SAN LUIS VALLEY — For almost 150 years, the San Luis and Rio Grande Railroad has served the San Luis Valley first coming to Alamosa over La Veta Pass in 1878.
When the railroad hit the San Luis Valley floor for the first time, the Valley was in the first stages of becoming what it is today. Businesses flourished, mines at the western end of the Valley boomed and the lumber trade brought places like South Fork to the peak of its economic prime in the 19th century.
Now, nearly 150 years down the road, or track to be more specific, the San Luis and Rio Grande Railroad is experiencing a new challenge — possible extinction. According to reports coming from the bankruptcy courts, the railroad will be up for sale in a matter of weeks. The line went bankrupt earlier last year. It has been tied up in court and may be sold to the highest bidder.
“We received notice from the bankruptcy trustee about a motion to be heard in front of a bankruptcy judge and that they are talking about going to auction on the San Luis and Rio Grande Railroad later in July,” stated Noffsker. County Attorney Ryan Dunn stated that the trustee had begun soliciting bids for the line as of June 18.
Noffsker has taken the lead on the railroad issue and has kept up to date with the proceedings after the line filed for bankruptcy. During a November meeting, Noffsker announced the bankruptcy of the line stating, “The Rio Grande Scenic Railroad is in receivership. Ed Eillis has been fired and they have shut down the excursion train. We have done an analysis as best we could and the economic impact on the Valley from not having the train is huge. Right now, it is in federal bankruptcy court and there is a lot of technical things going on. At the end of the day, we are hoping to get to have a chance in court because this railroad owes close to $2 million in property taxes in several counties.”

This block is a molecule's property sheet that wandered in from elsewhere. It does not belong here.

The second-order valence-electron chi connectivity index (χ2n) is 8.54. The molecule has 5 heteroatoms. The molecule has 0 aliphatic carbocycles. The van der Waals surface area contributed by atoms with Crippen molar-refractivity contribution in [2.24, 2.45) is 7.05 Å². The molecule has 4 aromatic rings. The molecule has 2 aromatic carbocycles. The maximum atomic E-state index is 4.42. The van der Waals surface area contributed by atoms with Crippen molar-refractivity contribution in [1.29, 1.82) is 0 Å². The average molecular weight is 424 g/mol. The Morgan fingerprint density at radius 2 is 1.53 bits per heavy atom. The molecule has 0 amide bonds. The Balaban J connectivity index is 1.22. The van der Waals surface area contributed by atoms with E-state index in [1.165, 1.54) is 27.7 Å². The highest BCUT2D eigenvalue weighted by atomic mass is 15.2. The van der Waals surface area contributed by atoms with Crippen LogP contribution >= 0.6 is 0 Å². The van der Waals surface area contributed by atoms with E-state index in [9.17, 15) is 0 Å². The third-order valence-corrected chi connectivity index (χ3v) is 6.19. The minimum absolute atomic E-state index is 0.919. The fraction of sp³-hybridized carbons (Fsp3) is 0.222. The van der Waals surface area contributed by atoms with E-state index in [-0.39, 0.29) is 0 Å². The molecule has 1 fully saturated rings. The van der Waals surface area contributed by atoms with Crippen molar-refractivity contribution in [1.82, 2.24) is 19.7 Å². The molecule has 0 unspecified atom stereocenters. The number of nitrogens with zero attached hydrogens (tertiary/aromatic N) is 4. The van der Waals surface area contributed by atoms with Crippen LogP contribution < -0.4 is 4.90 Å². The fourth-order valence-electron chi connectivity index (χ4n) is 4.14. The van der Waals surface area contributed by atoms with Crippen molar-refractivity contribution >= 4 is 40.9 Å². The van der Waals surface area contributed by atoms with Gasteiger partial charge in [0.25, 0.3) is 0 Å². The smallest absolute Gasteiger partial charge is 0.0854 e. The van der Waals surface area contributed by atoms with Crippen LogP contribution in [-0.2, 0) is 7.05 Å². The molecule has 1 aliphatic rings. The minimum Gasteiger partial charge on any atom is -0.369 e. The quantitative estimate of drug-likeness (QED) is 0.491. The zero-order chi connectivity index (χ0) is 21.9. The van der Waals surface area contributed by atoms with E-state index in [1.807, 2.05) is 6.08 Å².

Now according to sources, there may be a potential buyer and the line may yet be saved. The railroad has been important to commerce in the San Luis Valley and as a draw for tourism and the loss of the line would be felt in all communities.
Several counties signed a movant in July of 2020 to show solidarity to the bankruptcy courts and only time will tell if it was successful. A movant is an individual or group of entities that make a motion before a court and ask the judge to decide in their favor or after considering all needs before deciding.
“We basically want to the best interest of the public and their needs to be heard by the judge before a decision is made. There are people here and in surrounding communities who rely heavily on the railroad for commerce and even tourism for economic growth and stabilization,” said Noffsker.